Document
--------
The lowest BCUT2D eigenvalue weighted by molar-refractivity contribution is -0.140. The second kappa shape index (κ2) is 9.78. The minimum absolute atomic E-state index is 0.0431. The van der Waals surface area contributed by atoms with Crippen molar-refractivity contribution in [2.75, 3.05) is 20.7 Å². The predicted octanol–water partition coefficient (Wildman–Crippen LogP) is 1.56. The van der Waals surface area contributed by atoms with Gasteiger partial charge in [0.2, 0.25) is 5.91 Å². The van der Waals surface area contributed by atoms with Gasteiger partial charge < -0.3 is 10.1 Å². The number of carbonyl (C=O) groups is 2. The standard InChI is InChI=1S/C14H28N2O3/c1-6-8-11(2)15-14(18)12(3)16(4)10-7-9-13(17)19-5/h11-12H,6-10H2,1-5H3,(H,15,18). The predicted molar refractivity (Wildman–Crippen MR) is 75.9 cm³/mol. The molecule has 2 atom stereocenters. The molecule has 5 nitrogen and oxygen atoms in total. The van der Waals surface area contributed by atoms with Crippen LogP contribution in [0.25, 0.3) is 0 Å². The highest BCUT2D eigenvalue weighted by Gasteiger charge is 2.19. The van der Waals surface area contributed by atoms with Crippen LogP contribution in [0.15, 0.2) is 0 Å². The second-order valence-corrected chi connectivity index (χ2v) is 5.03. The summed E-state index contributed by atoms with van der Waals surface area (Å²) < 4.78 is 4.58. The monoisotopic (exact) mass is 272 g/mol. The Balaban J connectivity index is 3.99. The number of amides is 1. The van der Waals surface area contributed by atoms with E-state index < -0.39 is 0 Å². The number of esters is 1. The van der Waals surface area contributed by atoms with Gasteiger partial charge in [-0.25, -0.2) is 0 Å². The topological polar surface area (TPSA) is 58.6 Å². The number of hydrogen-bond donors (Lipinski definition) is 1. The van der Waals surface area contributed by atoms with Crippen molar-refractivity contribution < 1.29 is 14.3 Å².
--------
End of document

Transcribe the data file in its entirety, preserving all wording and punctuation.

The lowest BCUT2D eigenvalue weighted by molar-refractivity contribution is -0.140. The second kappa shape index (κ2) is 9.78. The minimum absolute atomic E-state index is 0.0431. The van der Waals surface area contributed by atoms with Crippen molar-refractivity contribution in [2.75, 3.05) is 20.7 Å². The predicted octanol–water partition coefficient (Wildman–Crippen LogP) is 1.56. The van der Waals surface area contributed by atoms with Gasteiger partial charge in [0.2, 0.25) is 5.91 Å². The van der Waals surface area contributed by atoms with Gasteiger partial charge < -0.3 is 10.1 Å². The number of carbonyl (C=O) groups is 2. The standard InChI is InChI=1S/C14H28N2O3/c1-6-8-11(2)15-14(18)12(3)16(4)10-7-9-13(17)19-5/h11-12H,6-10H2,1-5H3,(H,15,18). The predicted molar refractivity (Wildman–Crippen MR) is 75.9 cm³/mol. The molecule has 2 atom stereocenters. The molecule has 5 nitrogen and oxygen atoms in total. The van der Waals surface area contributed by atoms with Crippen LogP contribution in [0.25, 0.3) is 0 Å². The highest BCUT2D eigenvalue weighted by Gasteiger charge is 2.19. The van der Waals surface area contributed by atoms with Crippen LogP contribution in [0.15, 0.2) is 0 Å². The second-order valence-corrected chi connectivity index (χ2v) is 5.03. The summed E-state index contributed by atoms with van der Waals surface area (Å²) < 4.78 is 4.58. The monoisotopic (exact) mass is 272 g/mol. The Balaban J connectivity index is 3.99. The number of amides is 1. The van der Waals surface area contributed by atoms with E-state index < -0.39 is 0 Å². The number of esters is 1. The van der Waals surface area contributed by atoms with Gasteiger partial charge in [-0.25, -0.2) is 0 Å². The topological polar surface area (TPSA) is 58.6 Å². The number of hydrogen-bond donors (Lipinski definition) is 1. The van der Waals surface area contributed by atoms with Crippen molar-refractivity contribution < 1.29 is 14.3 Å².